Sarantapoulas et al v. ReconTrust Company et al

Filing 49

ORDER by Judge Hamilton granting 45 Motion to Dismiss (pjhlc2, COURT STAFF) (Filed on 4/2/2013) (Additional attachment(s) added on 4/2/2013: # 1 Certificate/Proof of Service) (nah, COURT STAFF).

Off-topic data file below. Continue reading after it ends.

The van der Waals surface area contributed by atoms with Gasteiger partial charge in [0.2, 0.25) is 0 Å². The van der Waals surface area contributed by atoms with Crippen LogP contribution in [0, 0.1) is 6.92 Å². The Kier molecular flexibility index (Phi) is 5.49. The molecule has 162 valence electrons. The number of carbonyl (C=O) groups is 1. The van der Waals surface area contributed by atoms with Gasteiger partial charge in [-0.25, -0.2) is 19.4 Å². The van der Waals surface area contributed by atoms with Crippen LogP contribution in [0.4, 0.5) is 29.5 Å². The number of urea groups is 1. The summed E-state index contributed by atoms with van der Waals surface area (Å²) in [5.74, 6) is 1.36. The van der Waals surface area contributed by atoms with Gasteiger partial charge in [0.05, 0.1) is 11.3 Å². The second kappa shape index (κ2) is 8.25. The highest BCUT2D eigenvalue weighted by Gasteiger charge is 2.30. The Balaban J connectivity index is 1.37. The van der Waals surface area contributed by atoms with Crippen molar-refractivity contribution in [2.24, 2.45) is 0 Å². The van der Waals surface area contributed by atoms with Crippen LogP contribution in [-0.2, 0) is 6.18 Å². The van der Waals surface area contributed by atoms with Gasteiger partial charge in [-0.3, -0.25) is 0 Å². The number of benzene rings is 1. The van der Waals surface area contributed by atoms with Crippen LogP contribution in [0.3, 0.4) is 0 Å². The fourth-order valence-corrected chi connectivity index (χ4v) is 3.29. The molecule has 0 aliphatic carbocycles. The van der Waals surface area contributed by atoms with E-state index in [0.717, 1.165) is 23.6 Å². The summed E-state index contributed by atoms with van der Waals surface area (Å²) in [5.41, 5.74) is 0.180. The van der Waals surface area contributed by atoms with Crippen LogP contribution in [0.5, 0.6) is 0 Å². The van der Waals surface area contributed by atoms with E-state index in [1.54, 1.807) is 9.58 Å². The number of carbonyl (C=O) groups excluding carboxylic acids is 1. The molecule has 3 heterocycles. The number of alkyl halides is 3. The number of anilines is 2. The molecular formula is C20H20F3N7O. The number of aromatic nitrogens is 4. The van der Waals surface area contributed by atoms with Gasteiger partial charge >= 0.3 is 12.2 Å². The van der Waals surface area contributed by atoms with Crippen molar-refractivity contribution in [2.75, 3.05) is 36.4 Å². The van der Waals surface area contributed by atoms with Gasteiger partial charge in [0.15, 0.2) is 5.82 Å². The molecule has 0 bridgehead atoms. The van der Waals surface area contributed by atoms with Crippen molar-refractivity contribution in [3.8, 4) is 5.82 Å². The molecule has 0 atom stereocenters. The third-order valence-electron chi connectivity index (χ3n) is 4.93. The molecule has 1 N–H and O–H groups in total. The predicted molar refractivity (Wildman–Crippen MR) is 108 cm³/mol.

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1 2 3 UNITED STATES DISTRICT COURT 4 NORTHERN DISTRICT OF CALIFORNIA 5 6 7 DENNIS SARANTAPOULAS, et al., 8 Plaintiffs, 9 No. C 12-0564 PJH v. ORDER GRANTING MOTION TO DISMISS BANK OF AMERICA, N.A., et al., 11 For the Northern District of California United States District Court 10 Defendants. _______________________________/ 12 13 Defendant’s motion to dismiss plaintiffs’ second amended complaint was filed with 14 this court on February 27, 2013. Having read the parties’ papers and carefully considered 15 the relevant legal authority, and good cause appearing, the court hereby GRANTS 16 defendant’s motion to dismiss as follows. 17 BACKGROUND 18 Plaintiffs Dennis Sarantapoulas and Daniel Wood (“plaintiffs”) bring this lawsuit 19 against defendant Bank of America, N.A. (“Bank of America” or “defendant”) over a dispute 20 arising out of a mortgage agreement. Plaintiffs assert one cause of action against Bank of 21 America for breach of contract relating to a loan modification. The facts underlying that 22 claim are as follows. 23 After entering into a mortgage agreement in 2005, plaintiffs were unable to keep 24 pace with their increasing monthly payments. In mid-2008, Bank of America acquired 25 plaintiffs’ mortgage, and plaintiffs began negotiations to obtain a loan modification in 26 October 2008. Plaintiffs stopped making payments on the mortgage in or around January 27 2009. Between then and December 2011, plaintiffs and Bank of America worked together 28 to try to agree upon a loan modification plan. During this time (in September 2009, to be 1 exact), Bank of America sent a Home Affordable Modification Trial Period Plan (the “Plan”) 2 to plaintiffs, which set forth certain conditions for plaintiffs to meet in order to qualify for a 3 loan modification. Plaintiffs allege that they met those conditions, but on May 21, 2010, 4 Bank of America notified plaintiffs that their mortgage was not eligible for modification. 5 In fall 2011, it appears that Bank of America initiated foreclosure proceedings for 6 plaintiffs’ property. On October 6, 2011, Bank of America filed a notice of default and 7 election to sell under deed of trust. On February 3, 2012, plaintiffs filed the original 8 complaint in this action, and also filed an application for a temporary restraining order, 9 which the court denied both because of defective service and because plaintiffs had failed to show a sufficient likelihood of success on the merits. See Dkt. 6. On March 6, 2012, 11 For the Northern District of California United States District Court 10 Bank of America (along with another defendant, who has since been dropped from the 12 case) moved to dismiss plaintiffs’ original complaint. The court granted the motion to 13 dismiss with leave to amend. See Dkt. 20 (order dismissing original complaint). 14 On May 16, 2012, plaintiffs filed a first amended complaint, and on June 6, 2012, 15 Bank of America moved to dismiss. The court dismissed all claims related to loan 16 origination either as time-barred or for failure to state a claim. See Dkt. 34 (order 17 dismissing first amended complaint). Specifically, the court dismissed plaintiffs’ claims for 18 fraud in the loan origination (time-barred), for TILA violations (time-barred), for RESPA 19 violations (failure to state a claim, as conceded by plaintiffs), and for violation of Cal. Civil 20 Code § 2923.5 (failure to state a claim). Id. The dismissal of plaintiffs’ RESPA claim was 21 without prejudice, and allowed plaintiffs to re-file a RESPA claim if discovery yielded 22 sufficient facts. 23 The court also dismissed plaintiffs’ claim for fraud in the loan modification, but the 24 dismissal was without prejudice, so that plaintiffs could re-assert the loan modification claim 25 as a claim for breach of contract, rather than for fraud. When plaintiffs filed their second 26 amended complaint (“SAC”), they asserted only a single claim for breach of contract, 27 alleging that defendant’s failure to offer them a loan modification constituted a breach of the 28 terms of the Plan. Defendant moves to dismiss the SAC based on both Rule 12(b)(1) (for 2 1 lack of subject matter jurisdiction) and Rule 12(b)(6) (for failure to state a claim). 2 LEGAL STANDARD 3 Federal courts are courts of limited jurisdiction, possessing only that power 4 authorized by Article III of the United States Constitution and statutes enacted by Congress 5 pursuant thereto. See Bender v. Williamsport Area Sch. Dist., 475 U.S. 534, 541 (1986). 6 Thus, federal courts have no power to consider claims for which they lack subject-matter 7 jurisdiction. See Chen-Cheng Wang ex rel. United States v. FMC Corp., 975 F.2d 1412, 8 1415 (9th Cir. 1992). 9 Subject matter jurisdiction is fundamental and cannot be waived. Billingsly v. C.I.R., 868 F.2d 1081, 1085 (9th Cir. 1989). The court is under a continuing duty to dismiss an 11 For the Northern District of California United States District Court 10 action whenever it appears that the court lacks jurisdiction. Id.; see also Spencer Enters., 12 Inc. v. United States, 345 F.3d 683, 687 (9th Cir. 2003); Attorneys Trust v. Videotape 13 Computers Prods., Inc., 93 F.3d 593, 594-95 (9th Cir. 1996). Federal courts are courts of 14 limited jurisdiction. Stock West, Inc. v. Confederated Tribes, 873 F.2d 1221, 1225 (9th Cir. 15 1989). 16 The burden of establishing that a cause lies within this limited jurisdiction rests upon 17 the party asserting jurisdiction. Kokkonen v. Guardian Life Ins. Co. of America, 511 U.S. 18 375, 377 (1994). Thus, petitioners bear the burden of demonstrating that subject matter 19 jurisdiction exists over this complaint. See, e.g., Tosco Corp. v. Communities for a Better 20 Env't, 236 F.3d 495, 499 (9th Cir. 2001). 21 On a motion to dismiss pursuant to Rule 12(b)(1), the applicable standard turns on 22 the nature of the jurisdictional challenge. A defendant may either challenge jurisdiction on 23 the face of the complaint or provide extrinsic evidence demonstrating lack of jurisdiction on 24 the facts of the case. White v. Lee, 227 F.3d 1214, 1242 (9th Cir. 2000). Where there is a 25 facial attack on the court’s subject matter jurisdiction, the standard is akin to the standard 26 applied in determining a Rule 12(b)(6) motion. That is, the factual allegations are 27 presumed true, and the motion is granted only if the plaintiff does not set forth the elements 28 necessary for subject matter jurisdiction. See Doe v. Schachter, 804 F.Supp. 53, 57 (N.D. 3 1 2 Cal. 1992). After construing the allegations in the light most favorable to the plaintiff, the court 3 may dismiss the complaint only if the claim does not “arise under” federal law or the 4 Constitution, there is no case or controversy, or the cause of action is not described in any 5 jurisdictional statute. See Baker v. Carr, 369 U.S. 186, 198 (1962). The court may grant 6 leave to amend a complaint to remedy jurisdictional allegations that are defective as to 7 form. See Telluride Management Solutions, Inc. v. Telluride Investment Group, 55 F.3d 8 463, 466 (9th Cir. 1995). 9 A motion to dismiss for lack of subject matter jurisdiction may also be a “speaking motion” in which the defendant actually challenges the existence of subject matter 11 For the Northern District of California United States District Court 10 jurisdiction. In such a case, “[n]o presumptive truthfulness attaches to plaintiff’s allegations, 12 and the existence of disputed material facts will not preclude the trial court from evaluating 13 for itself the merits of jurisdictional claims.” Thornhill Publ’g v. Gen. Tel. & Elec. Corp., 594 14 F.2d 730, 733 (9th Cir. 1979). Moreover, the plaintiff bears the burden of proof that 15 jurisdiction does in fact exist, and must establish jurisdiction with evidence from other 16 sources, such as affidavits or depositions. See Schwarzer, Tashima & Wagstaffe, Federal 17 Civil Procedure Before Trial (1999) §§ 9:77 - 9:78. 18 DISCUSSION 19 Defendant argues that, because the only claim left in the case is a common law 20 cause of action for breach of contract, there is no federal subject matter jurisdiction. 21 Specifically, defendant argues that there is not complete diversity between the parties, and 22 that no federal question is involved. In their opposition, plaintiffs argue that a federal 23 question is raised by their complaint, because the Making Home Affordable Program “is an 24 official federal government program,” and because the contract at issue is this case is part 25 of the federal government’s Troubled Asset Relief Program. However, the fact remains 26 that plaintiffs do not bring any cause of action under a federal statute, and instead assert 27 only a single claim for breach of contract. Thus, the court agrees with defendant that no 28 federal question is raised by this action. 4 1 As to the presence of diversity jurisdiction, plaintiffs argue that all national banking 2 associations are considered citizens of the states in which they are located, and that the 3 corporate location of a bank is determined by the place where the bank’s main office is 4 currently located. Bank of America’s main office is located in Charlotte, North Carolina, so 5 plaintiffs argue that defendant should be considered a North Carolina citizen for 6 jurisdictional purposes. And because plaintiffs are citizens of California, plaintiffs argue that 7 there is indeed complete diversity between the parties. Defendant does not challenge this 8 argument in its reply, and the court agrees that plaintiffs have adequately alleged complete 9 diversity between the parties. However, in its reply, defendant also points out that plaintiffs have not alleged damages in an amount greater than $75,000. Plaintiffs allege two 11 For the Northern District of California United States District Court 10 measures of damages: (1) the three payments of $2,118.78 that they made as part of the 12 Plan (for a total of $6,356.34); and (2) the denial of a loan modification. However, because 13 plaintiffs were never actually offered a loan modification, there is no way of measuring the 14 value of any such modification. Thus, plaintiffs have not (and cannot) meet the amount in 15 controversy requirement without engaging in improper speculation, and as a result, cannot 16 establish diversity jurisdiction. For that reason, defendant’s motion to dismiss for lack of 17 subject matter jurisdiction is GRANTED. 18 However, the dismissal is without prejudice, so that plaintiffs may re-file their breach 19 of contract claim in state court. Though the court does not reach the merits of plaintiffs’ 20 claim in this order, it notes that defendant’s arguments regarding the lack of a valid contract 21 were considered and rejected in this court’s previous order. See Dkt. 34 at 6-7. 22 IT IS SO ORDERED. 23 Dated: April 2, 2013 ______________________________ PHYLLIS J. HAMILTON United States District Judge 24 25 26 27 28 5